Sensing Soundness

My sister and I founded EcoLogic Health to find ways to explore the interconnected world of humans, animals, and the environment. We have organized eco-friendly fundraisers and food drives to help support those in need, and we have started research on inflammatory diseases, specifically in the potential causal impacts the environment may have on the development of such conditions. One of our other important prerogatives is to find solutions for the animal world, as well. Recently, I thought of an interesting concept that inspired me to open our newest EcoLogic initiative – developing a sensor system to detect injury in horses.

Whether a hobbyist or a competitor, one of the most important aspects of being an equestrian is protecting the health of your horse. One of the challenges to fulfilling that obligation is that horse and rider can’t communicate verbally about what’s wrong or what hurts. For example, veterinarians and trainers can observe how a horse walks, trots, or canters and establish with some certainty whether or not the horse is lame, but without the horse providing input earlier in the state of the injury, diagnostic time is squandered, and the horse may even be subjected to unnecessary pain or discomfort. Absent complex verbal or written communication of symptoms, how can we solve for this?

As an equestrian, I’ve thought about what indicators an observer would look for to determine lameness, and wondered what other method could be applied to receive these data directly from the horse. As a matter of course, horses wear what are called “boots” when practicing, to protect them from kicking their own legs as they move. The signs of lameness are usually discovered when a horse visibly favors a sore leg. Equine boots could therefore be fitted with sensors to provide objective data demonstrating the soundness of each leg, perhaps even before the effect would be observed, visually.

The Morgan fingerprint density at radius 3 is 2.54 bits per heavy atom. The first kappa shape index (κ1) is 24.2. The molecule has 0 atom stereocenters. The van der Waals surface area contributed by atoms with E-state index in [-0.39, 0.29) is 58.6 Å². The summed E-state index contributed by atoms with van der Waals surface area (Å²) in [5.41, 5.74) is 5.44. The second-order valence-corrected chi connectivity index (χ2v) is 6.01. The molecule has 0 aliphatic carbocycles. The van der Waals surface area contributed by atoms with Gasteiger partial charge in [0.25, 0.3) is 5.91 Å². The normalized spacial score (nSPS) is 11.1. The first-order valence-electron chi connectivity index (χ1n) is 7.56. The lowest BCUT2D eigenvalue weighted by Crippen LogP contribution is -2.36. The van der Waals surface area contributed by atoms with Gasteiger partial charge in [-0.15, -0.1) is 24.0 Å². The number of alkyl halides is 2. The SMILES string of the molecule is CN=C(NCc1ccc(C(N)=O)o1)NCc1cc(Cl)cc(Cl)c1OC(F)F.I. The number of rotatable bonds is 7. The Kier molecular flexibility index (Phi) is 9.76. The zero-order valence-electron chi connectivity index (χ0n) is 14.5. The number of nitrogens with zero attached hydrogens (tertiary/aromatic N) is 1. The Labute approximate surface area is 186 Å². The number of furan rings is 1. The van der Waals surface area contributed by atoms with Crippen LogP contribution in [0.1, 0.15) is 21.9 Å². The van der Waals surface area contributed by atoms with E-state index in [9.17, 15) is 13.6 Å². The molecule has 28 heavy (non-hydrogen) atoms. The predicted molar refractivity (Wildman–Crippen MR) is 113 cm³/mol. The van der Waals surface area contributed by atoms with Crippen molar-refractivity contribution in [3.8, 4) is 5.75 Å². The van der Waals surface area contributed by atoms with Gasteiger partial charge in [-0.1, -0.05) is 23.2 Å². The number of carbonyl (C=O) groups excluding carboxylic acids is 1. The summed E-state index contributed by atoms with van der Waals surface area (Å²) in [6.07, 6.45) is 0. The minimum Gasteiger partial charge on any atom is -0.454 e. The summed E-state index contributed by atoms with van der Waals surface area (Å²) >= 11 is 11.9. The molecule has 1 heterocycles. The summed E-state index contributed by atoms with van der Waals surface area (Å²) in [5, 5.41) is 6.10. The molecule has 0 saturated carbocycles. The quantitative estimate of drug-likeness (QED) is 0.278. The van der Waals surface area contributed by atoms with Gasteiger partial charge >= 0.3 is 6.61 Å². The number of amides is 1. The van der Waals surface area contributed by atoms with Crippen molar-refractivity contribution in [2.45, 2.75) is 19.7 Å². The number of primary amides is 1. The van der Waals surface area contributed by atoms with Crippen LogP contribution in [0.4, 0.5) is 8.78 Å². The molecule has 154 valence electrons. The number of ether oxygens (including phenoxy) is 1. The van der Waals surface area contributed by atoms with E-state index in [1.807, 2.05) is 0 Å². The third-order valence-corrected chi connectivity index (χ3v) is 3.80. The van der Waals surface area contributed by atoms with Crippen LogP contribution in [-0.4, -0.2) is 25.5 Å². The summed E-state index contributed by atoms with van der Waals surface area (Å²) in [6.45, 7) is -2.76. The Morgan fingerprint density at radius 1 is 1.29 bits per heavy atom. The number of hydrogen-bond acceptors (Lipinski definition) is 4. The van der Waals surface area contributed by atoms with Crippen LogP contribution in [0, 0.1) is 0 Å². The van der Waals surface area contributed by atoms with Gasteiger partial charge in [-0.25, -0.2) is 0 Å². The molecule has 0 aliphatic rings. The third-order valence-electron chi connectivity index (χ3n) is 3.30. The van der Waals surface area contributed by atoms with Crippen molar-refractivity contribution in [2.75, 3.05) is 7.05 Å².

In our research, we examined whether accelerometer data could be used in conjunction with a coupled nonlinear dynamics model to detect mode interactions and abnormal gaits in equines. Coupled oscillators are commonly found in nature, primarily in quadrupedal locomotion that is controlled by a central pattern generator (CPG) capable of producing rhythmic gaits, including walk, trot, canter, and gallop. By designing an accelerometer system for equine boots, we were able to monitor different types of equine motion to look for signs of lameness. We collected multi-point motion data and then compared these data to equine motion output from a model we developed called the DYnamics Model for Equine Movement (DYMEM). Analysis of the spectral content and symmetry of variance revealed a characteristic pattern that identified abnormal motion. 

With sensor-equipped boots, it will be possible for riders to receive data directly through Bluetooth or a WiFi connection, updating them in real-time whenever their horse is exercised or ridden, and providing immediate feedback for possible pain or injury before it develops into a chronic condition or requires surgical intervention to correct. My goal is to developing engineering solutions to improve the quality of life for ALL beings, whether two-legged or four.

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